Tibetan Buddhists believe that saying the mantra (prayer), Om Mani Padme Hum, out loud or silently to oneself, invokes the powerful benevolent attention and blessings of Chenrezig, the embodiment of compassion. Viewing the written form of the mantra is said to have the same effect -- it is often carved into stones and placed where people can see them.
Spinning the written form of the mantra around in a Mani wheel (or prayer wheel) is also believed to give the same benefit as saying the mantra, and Mani wheels, small hand wheels and large wheels with millions of copies of the mantra inside, are found everywhere in the lands influenced by Tibetan Buddhism.
The Prayer Wheel: Spiritual Technology from Tibet.
It is said that all the teachings of the Buddha are contained in this mantra: Om Mani Padme Hum can not really be translated into a simple phrase or sentence.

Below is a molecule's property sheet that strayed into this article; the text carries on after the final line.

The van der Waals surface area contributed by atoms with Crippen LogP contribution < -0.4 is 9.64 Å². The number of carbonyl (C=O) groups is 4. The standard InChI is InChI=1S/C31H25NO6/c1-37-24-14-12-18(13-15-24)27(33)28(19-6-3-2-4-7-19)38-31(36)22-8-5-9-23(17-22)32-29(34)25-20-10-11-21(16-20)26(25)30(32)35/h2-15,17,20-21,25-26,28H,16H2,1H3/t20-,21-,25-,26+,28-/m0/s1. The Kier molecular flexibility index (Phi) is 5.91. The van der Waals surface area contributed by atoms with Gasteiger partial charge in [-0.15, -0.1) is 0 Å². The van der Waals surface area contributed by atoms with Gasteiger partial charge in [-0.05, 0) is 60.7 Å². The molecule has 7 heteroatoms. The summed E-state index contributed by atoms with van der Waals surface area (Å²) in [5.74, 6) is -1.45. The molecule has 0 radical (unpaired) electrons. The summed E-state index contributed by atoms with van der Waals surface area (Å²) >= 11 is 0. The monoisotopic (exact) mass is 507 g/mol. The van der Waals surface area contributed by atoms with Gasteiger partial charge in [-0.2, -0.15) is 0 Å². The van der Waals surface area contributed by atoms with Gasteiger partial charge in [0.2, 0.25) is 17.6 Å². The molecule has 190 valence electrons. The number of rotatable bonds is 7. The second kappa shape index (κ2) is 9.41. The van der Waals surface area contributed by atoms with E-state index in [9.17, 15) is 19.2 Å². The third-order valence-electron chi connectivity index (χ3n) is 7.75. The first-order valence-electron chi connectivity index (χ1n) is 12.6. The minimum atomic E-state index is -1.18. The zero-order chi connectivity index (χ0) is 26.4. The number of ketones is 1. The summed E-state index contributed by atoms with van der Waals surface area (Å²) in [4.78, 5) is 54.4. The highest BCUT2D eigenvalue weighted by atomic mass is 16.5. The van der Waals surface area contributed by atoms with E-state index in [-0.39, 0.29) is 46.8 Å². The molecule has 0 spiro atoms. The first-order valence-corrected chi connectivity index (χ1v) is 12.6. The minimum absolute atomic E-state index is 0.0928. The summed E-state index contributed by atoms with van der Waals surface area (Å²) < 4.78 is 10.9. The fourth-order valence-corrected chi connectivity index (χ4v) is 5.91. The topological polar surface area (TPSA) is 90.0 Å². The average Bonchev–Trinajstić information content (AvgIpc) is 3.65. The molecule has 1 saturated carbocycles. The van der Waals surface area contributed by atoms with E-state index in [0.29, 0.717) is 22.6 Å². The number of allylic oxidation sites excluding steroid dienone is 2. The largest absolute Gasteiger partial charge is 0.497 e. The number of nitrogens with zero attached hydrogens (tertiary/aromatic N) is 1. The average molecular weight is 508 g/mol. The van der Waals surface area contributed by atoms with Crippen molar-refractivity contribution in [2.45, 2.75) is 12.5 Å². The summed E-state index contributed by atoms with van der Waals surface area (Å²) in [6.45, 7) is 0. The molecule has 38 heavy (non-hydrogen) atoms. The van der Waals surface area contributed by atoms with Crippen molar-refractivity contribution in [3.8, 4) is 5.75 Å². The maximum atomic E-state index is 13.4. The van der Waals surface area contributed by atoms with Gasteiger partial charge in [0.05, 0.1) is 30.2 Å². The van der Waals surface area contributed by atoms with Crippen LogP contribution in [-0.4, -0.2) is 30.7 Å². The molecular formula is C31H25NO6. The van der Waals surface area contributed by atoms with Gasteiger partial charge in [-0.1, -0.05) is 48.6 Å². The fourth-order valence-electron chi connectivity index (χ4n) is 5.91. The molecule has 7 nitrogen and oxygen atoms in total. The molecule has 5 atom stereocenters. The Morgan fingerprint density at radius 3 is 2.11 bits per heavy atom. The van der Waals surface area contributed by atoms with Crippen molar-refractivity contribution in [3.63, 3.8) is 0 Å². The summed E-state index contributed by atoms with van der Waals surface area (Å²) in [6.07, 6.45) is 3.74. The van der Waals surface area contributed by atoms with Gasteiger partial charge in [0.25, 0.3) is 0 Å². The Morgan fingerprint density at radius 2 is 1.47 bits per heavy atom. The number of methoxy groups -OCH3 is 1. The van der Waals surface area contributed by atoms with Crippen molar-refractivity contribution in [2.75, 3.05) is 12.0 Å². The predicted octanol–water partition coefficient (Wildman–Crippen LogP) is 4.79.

It is appropriate, though, to say a little about the mantra, so that people who want to use it in their meditation practice will have some sense of what they are doing, and people who are just curious will understand a little better what the mantra is and why it is so important to Tibetan Buddhists.
OM, in the Buddhist tradition, symbolizes the sound vibration that unites the practitioner’s body, speech and mind with that of the Buddha and all of creation.
MANI means jewel and symbolizes the altruistic intention to become enlightened, to become compassion, to become love.
PADME means lotus and symbolizes wisdom . The lotus flower transcends, unstained, the muddy waters from which it grows into the pristine beauty of its true nature.
HUM means something that cannot be disturbed. It symbolizes the purity that can be achieved through practice and wisdom.
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